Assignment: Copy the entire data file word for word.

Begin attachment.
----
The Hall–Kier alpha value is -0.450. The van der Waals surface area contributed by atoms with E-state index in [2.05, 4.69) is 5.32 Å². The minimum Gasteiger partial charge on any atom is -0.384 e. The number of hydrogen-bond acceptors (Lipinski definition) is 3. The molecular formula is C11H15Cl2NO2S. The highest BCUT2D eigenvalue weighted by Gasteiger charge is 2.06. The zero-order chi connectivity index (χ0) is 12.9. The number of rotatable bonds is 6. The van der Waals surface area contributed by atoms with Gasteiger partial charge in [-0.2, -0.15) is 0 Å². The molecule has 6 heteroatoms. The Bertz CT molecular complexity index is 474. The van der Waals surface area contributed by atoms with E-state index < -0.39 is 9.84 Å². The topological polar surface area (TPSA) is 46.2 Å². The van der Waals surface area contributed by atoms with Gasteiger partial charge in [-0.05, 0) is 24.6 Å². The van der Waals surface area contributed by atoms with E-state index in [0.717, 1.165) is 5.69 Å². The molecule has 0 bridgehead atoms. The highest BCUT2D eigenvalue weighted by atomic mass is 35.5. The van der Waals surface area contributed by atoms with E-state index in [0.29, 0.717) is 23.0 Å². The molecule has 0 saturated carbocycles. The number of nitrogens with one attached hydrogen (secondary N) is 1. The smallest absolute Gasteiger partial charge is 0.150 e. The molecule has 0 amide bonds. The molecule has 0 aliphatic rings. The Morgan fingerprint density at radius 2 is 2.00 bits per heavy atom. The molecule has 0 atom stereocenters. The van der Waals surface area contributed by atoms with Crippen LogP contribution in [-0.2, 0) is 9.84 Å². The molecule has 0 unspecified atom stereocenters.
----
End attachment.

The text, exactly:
The Hall–Kier alpha value is -0.450. The van der Waals surface area contributed by atoms with E-state index in [2.05, 4.69) is 5.32 Å². The minimum Gasteiger partial charge on any atom is -0.384 e. The number of hydrogen-bond acceptors (Lipinski definition) is 3. The molecular formula is C11H15Cl2NO2S. The highest BCUT2D eigenvalue weighted by Gasteiger charge is 2.06. The zero-order chi connectivity index (χ0) is 12.9. The number of rotatable bonds is 6. The van der Waals surface area contributed by atoms with Gasteiger partial charge in [-0.2, -0.15) is 0 Å². The molecule has 6 heteroatoms. The Bertz CT molecular complexity index is 474. The van der Waals surface area contributed by atoms with E-state index < -0.39 is 9.84 Å². The topological polar surface area (TPSA) is 46.2 Å². The van der Waals surface area contributed by atoms with Gasteiger partial charge in [-0.05, 0) is 24.6 Å². The van der Waals surface area contributed by atoms with E-state index in [0.717, 1.165) is 5.69 Å². The molecule has 0 bridgehead atoms. The highest BCUT2D eigenvalue weighted by atomic mass is 35.5. The van der Waals surface area contributed by atoms with E-state index in [0.29, 0.717) is 23.0 Å². The molecule has 0 saturated carbocycles. The number of nitrogens with one attached hydrogen (secondary N) is 1. The smallest absolute Gasteiger partial charge is 0.150 e. The molecule has 0 amide bonds. The molecule has 0 aliphatic rings. The Morgan fingerprint density at radius 2 is 2.00 bits per heavy atom. The molecule has 0 atom stereocenters. The van der Waals surface area contributed by atoms with Crippen LogP contribution in [-0.2, 0) is 9.84 Å². The molecule has 0 unspecified atom stereocenters.